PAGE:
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Degreasing European Mounts, the Overlooked Step

Degreasing European Mounts, the Overlooked Step

If a European mount is not properly degreased, it will retain an unpleasant odor and appear yellow over time due to all the fats and oils that are trapped in the bone. The different methods to degrease a skull are ammonia and water, soap and water, acetone, and simmering for 45 minutes. Since the 45-minute degreasing method is the most common, we’ll cover it below.

Simmering – 45 minutes

· A popular method, and the quickest to degrease a skull is to simmer it for 45 minutes after it is fully clean. To employ this degreasing method, bring a pot of water to a simmer using a turkey fryer. Ensure the water is not boiling, otherwise it can damage the skull.

Once the water is simmering, put a squirt of Dawn Dishwashing Liquid (blue) in the back of the brain cavity of the skull. Mix 1 tablespoon of OxiClean Versatile Stain Remover Free and 2 tablespoons of 20 Mule Team Borax together and pour roughly half of this mixture in the back of the brain cavity of the skull just like you do with the Dawn Dishwashing Liquid (blue).

It's hard not to spill it so it's alright if a lot of the mixture ends up on the skull. Pour the other half of the mixture directly in the simmering water then place the skull in the water so the entire skull is submerged. If degreasing an antlered animal such as a deer, keep as much of the antlers out of the water as possible so they do not discolor. If you have any loose teeth or nose pieces, place them in the pot with the skull so they are also being degreased.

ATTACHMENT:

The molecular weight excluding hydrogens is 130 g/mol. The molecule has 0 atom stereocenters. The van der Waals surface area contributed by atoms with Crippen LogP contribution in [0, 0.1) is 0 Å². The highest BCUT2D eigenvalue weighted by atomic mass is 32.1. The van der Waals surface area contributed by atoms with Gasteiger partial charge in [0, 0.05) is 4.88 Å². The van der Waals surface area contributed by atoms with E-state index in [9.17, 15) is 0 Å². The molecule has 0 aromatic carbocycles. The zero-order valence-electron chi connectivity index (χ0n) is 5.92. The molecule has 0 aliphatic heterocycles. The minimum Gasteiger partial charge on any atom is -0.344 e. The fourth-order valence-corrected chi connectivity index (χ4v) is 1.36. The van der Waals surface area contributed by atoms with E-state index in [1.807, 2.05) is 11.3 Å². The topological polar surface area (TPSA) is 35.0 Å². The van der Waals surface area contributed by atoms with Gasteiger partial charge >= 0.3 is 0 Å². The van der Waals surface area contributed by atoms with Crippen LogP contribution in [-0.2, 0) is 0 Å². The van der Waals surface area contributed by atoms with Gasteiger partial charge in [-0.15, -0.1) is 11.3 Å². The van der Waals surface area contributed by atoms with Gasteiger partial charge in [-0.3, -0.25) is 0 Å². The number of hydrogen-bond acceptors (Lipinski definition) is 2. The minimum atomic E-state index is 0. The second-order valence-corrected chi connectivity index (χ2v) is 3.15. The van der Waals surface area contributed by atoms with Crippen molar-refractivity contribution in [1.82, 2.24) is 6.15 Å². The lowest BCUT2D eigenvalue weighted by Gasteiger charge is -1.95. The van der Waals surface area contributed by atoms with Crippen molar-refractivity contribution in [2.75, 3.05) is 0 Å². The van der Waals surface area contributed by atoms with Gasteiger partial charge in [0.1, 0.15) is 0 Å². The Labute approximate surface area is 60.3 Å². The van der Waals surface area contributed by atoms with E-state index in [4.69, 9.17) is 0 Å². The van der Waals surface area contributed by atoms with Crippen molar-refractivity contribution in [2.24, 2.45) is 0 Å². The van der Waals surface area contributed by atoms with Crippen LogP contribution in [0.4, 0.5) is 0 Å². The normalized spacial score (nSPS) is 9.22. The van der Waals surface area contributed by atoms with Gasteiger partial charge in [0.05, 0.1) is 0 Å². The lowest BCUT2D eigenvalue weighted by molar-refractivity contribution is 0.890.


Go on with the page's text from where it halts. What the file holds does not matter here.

Simmer the skull in this degreasing mixture for 45 minutes. After 45 minutes, pull the skull out of the pot and thoroughly

rinse the entire skull off with fresh water.

Dump the degreasing pot into a strainer

to catch any loose teeth or nose pieces and rinse them off with water.

While the skull is still wet, place a rubber band or zip tie around the nasal area to help it keep its form and hang it to dry overnight. Don't use colored rubber bands because they can stain skulls. Once the skull is dry, inspect it to see if it has any grease in it or if it's grease free and ready to be whitened. If there's still grease in the skull, run the skull through this degreasing process one more time.


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